Look, we’re not here to nag. We all know we’re supposed to use sunscreen more reliably than we probably do.
Instead of hounding you again, we're just going to give some gentle reminders:
Depending on your body size, experts recommend using enough lotion to fill a shot glass, or an ounce, when you’re at the beach.
Even if people are conscious enough to apply sunscreen, they may not use enough.
Even if the bottle says the lotion is waterproof, beach and lake goers need to reapply after swimming.
If you’re not swimming, reapply every two hours, regardless of the SPF count.
Put sunscreen on 15 minutes before exposure.
Look for products that are labeled “broad spectrum protection” with an SPF of 15 to 50.
Spots You’re Likely to Forget
Both men and women are likely to miss the tops of their ears and the tops of the feet.
Men are particularly likely to miss their scalps and the backs of their necks, while women are more likely to miss their chest and neck areas.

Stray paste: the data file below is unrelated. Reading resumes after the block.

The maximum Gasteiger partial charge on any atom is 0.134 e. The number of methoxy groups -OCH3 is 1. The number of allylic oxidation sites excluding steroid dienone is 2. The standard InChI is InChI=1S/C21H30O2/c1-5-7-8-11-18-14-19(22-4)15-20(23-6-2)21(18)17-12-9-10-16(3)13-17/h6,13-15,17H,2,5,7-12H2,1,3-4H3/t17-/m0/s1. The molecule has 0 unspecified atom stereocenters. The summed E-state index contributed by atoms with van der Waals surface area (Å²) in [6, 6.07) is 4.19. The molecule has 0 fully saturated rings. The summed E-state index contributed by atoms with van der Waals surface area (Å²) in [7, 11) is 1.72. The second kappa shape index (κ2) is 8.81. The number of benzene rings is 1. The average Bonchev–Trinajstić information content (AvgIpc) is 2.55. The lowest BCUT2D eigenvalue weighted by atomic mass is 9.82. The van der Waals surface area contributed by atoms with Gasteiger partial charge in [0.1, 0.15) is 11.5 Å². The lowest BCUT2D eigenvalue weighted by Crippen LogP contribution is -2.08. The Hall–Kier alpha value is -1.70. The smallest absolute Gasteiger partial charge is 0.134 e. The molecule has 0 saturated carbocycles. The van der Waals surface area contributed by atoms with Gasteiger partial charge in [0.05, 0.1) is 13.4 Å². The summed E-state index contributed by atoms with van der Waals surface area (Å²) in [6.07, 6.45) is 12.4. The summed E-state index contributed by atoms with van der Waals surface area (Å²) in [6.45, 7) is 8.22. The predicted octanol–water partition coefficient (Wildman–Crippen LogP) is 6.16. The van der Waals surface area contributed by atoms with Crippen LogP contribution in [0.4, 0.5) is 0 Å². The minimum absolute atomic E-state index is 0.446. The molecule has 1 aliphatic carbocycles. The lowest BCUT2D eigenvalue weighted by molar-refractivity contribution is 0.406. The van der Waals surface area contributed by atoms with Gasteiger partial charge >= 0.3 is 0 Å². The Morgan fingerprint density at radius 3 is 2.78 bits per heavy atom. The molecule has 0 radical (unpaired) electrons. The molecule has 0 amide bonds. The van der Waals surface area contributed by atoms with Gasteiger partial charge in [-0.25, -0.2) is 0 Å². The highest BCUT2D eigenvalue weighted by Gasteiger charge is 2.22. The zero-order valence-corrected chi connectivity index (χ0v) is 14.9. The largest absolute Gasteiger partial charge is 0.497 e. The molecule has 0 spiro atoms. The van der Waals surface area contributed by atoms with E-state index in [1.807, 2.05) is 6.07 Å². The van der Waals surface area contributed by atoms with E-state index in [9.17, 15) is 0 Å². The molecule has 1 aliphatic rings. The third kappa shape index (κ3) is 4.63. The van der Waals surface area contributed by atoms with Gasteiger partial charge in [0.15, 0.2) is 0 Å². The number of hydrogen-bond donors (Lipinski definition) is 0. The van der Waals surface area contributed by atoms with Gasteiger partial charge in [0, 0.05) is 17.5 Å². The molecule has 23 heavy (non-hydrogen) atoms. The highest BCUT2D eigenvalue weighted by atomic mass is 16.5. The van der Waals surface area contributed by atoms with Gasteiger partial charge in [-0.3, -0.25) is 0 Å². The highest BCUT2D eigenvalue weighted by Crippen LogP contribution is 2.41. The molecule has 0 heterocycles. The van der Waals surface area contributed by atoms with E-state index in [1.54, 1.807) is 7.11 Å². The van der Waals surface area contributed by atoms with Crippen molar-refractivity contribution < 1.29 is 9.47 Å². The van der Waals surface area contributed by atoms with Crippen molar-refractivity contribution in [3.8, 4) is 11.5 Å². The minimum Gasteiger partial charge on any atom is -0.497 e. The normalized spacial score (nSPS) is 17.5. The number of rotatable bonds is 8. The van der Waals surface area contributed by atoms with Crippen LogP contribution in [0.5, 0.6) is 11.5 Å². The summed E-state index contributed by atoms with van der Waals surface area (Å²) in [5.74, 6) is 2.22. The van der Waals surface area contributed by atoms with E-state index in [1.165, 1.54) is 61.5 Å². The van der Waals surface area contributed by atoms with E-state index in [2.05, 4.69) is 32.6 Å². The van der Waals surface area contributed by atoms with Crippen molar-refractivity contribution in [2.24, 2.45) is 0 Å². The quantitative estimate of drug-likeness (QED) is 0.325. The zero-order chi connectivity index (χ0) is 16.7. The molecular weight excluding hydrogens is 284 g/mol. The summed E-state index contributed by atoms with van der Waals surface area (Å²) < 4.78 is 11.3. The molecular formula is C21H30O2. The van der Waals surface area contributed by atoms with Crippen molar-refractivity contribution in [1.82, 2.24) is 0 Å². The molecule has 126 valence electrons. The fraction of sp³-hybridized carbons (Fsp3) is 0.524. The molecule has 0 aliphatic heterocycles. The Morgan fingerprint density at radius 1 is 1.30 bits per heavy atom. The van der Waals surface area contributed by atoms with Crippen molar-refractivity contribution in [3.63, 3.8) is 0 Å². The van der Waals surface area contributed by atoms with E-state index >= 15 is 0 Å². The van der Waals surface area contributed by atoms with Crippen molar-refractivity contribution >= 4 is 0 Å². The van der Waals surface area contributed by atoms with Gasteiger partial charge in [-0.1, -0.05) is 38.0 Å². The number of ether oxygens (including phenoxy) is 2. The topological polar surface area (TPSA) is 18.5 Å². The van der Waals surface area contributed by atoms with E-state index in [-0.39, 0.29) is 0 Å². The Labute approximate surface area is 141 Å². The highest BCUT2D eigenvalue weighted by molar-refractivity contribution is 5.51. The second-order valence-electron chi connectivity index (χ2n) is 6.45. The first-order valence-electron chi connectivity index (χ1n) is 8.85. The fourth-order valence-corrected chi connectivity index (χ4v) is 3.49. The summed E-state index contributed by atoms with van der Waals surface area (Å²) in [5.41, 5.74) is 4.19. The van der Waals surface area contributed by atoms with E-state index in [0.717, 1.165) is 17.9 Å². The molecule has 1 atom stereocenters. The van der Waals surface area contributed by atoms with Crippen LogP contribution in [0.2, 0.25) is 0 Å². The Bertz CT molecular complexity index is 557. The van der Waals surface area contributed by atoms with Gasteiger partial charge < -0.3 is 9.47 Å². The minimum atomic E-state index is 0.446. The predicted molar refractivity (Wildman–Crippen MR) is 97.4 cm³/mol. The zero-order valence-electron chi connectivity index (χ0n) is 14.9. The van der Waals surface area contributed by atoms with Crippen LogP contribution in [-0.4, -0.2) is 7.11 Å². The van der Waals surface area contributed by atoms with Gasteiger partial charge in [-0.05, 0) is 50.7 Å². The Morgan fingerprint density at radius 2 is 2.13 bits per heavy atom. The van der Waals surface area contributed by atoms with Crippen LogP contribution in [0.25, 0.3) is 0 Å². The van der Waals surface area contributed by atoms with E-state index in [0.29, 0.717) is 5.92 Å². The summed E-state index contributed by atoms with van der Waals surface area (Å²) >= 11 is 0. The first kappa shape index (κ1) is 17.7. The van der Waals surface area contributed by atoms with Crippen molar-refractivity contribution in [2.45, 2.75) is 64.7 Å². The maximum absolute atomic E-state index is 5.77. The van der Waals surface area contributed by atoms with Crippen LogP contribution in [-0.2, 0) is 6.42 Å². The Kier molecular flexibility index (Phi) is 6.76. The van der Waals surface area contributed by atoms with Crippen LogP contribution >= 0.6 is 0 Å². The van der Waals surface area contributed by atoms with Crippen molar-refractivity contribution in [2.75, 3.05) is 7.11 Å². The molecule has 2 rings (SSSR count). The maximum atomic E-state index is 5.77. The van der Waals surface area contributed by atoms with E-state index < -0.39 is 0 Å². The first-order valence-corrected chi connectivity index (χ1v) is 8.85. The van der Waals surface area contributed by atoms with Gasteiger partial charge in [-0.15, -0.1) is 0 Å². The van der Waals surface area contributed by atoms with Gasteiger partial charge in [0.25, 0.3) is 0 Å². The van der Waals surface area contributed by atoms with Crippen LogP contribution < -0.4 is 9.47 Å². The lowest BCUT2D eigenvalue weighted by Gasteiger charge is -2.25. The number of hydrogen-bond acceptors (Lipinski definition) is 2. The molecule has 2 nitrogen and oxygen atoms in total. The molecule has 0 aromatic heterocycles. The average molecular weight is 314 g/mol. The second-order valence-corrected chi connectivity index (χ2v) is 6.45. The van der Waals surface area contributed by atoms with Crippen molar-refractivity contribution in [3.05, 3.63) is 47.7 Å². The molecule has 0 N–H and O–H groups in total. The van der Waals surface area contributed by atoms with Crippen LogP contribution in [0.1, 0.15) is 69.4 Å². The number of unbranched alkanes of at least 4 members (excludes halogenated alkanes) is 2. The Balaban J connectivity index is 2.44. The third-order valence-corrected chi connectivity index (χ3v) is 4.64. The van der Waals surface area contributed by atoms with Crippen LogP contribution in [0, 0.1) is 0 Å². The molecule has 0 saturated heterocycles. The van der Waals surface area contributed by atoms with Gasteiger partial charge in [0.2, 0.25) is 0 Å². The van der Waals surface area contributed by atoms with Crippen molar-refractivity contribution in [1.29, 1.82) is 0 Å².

Are Spray-On Sunscreens Safe?
This is a tricky one. Not even the Food and Drug Administration is sure, and we still don’t know how effective they are or whether inhaling them can be dangerous.
While some medical professionals suggest you should not use them, it’s better than nothing. Use creams and lotions when possible, but the sprays can be useful if you’re on the go and won’t make time for a full reapplication.
Spray-on sunscreen should be applied indoors in a well-ventilated area, and never sprayed directly on the face. Trying to apply it on the beach could lead to much of it flying away in the wind, leaving you with inadequate protection.
Improving Your Looks, Too
Use sunscreen every day — not just when they’re at the beach or the park — can help prevent the brown spots and wrinkles that often lead people to seek out treatments, and that sun exposure is a primary driver of the skin’s aging process.
Sunscreen is truly the No. 1 anti-aging ingredient - as Marie has preached for years.
Research in 2013 revealed that people who used sunscreen every day had markedly smoother and more resilient skin. The study was funded by the National Health and Medical Research Council of Australia, and no sunscreen makers contributed.